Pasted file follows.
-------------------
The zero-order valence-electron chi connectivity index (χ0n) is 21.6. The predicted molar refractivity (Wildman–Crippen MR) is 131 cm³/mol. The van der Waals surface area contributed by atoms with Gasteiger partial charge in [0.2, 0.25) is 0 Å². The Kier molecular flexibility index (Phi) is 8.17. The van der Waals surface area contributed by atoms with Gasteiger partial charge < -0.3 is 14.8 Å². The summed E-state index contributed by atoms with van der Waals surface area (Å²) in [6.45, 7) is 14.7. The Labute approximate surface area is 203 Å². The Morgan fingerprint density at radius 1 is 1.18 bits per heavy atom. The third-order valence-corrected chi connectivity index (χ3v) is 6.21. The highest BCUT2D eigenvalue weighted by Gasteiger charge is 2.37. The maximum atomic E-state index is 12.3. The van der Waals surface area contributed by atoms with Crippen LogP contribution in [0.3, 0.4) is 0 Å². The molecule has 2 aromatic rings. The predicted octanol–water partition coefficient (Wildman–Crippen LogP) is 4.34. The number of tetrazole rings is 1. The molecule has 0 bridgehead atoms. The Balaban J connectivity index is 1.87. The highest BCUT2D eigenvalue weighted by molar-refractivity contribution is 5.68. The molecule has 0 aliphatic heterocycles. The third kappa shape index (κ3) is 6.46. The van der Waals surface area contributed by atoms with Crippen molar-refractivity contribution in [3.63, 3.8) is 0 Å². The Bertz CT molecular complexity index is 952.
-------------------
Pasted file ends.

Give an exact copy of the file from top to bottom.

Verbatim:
The zero-order valence-electron chi connectivity index (χ0n) is 21.6. The predicted molar refractivity (Wildman–Crippen MR) is 131 cm³/mol. The van der Waals surface area contributed by atoms with Gasteiger partial charge in [0.2, 0.25) is 0 Å². The Kier molecular flexibility index (Phi) is 8.17. The van der Waals surface area contributed by atoms with Gasteiger partial charge < -0.3 is 14.8 Å². The summed E-state index contributed by atoms with van der Waals surface area (Å²) in [6.45, 7) is 14.7. The Labute approximate surface area is 203 Å². The Morgan fingerprint density at radius 1 is 1.18 bits per heavy atom. The third-order valence-corrected chi connectivity index (χ3v) is 6.21. The highest BCUT2D eigenvalue weighted by Gasteiger charge is 2.37. The maximum atomic E-state index is 12.3. The van der Waals surface area contributed by atoms with Crippen LogP contribution in [0.3, 0.4) is 0 Å². The molecule has 2 aromatic rings. The predicted octanol–water partition coefficient (Wildman–Crippen LogP) is 4.34. The number of tetrazole rings is 1. The molecule has 0 bridgehead atoms. The Balaban J connectivity index is 1.87. The highest BCUT2D eigenvalue weighted by molar-refractivity contribution is 5.68. The molecule has 0 aliphatic heterocycles. The third kappa shape index (κ3) is 6.46. The van der Waals surface area contributed by atoms with Crippen molar-refractivity contribution in [3.63, 3.8) is 0 Å². The Bertz CT molecular complexity index is 952.